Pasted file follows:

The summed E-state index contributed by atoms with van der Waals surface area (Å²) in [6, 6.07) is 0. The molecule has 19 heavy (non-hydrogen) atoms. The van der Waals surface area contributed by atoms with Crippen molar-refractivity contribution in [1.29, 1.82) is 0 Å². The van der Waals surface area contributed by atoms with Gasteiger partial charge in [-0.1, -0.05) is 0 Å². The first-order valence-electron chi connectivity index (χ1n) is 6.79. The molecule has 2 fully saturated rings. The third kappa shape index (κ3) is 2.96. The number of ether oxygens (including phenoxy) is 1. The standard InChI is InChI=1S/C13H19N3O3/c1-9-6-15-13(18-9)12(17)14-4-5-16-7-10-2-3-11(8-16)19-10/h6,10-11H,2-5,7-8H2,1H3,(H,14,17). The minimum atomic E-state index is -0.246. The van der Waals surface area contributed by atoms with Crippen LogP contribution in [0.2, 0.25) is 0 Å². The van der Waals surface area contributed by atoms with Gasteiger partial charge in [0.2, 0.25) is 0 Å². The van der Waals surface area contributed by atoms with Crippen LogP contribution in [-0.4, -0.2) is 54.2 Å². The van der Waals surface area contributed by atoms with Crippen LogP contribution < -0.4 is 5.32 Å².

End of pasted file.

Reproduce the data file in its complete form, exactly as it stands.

The summed E-state index contributed by atoms with van der Waals surface area (Å²) in [6, 6.07) is 0. The molecule has 19 heavy (non-hydrogen) atoms. The van der Waals surface area contributed by atoms with Crippen molar-refractivity contribution in [1.29, 1.82) is 0 Å². The van der Waals surface area contributed by atoms with Gasteiger partial charge in [-0.1, -0.05) is 0 Å². The first-order valence-electron chi connectivity index (χ1n) is 6.79. The molecule has 2 fully saturated rings. The third kappa shape index (κ3) is 2.96. The number of ether oxygens (including phenoxy) is 1. The standard InChI is InChI=1S/C13H19N3O3/c1-9-6-15-13(18-9)12(17)14-4-5-16-7-10-2-3-11(8-16)19-10/h6,10-11H,2-5,7-8H2,1H3,(H,14,17). The minimum atomic E-state index is -0.246. The van der Waals surface area contributed by atoms with Crippen LogP contribution in [0.2, 0.25) is 0 Å². The van der Waals surface area contributed by atoms with Gasteiger partial charge in [0.2, 0.25) is 0 Å². The van der Waals surface area contributed by atoms with Crippen LogP contribution in [-0.4, -0.2) is 54.2 Å². The van der Waals surface area contributed by atoms with Crippen LogP contribution < -0.4 is 5.32 Å².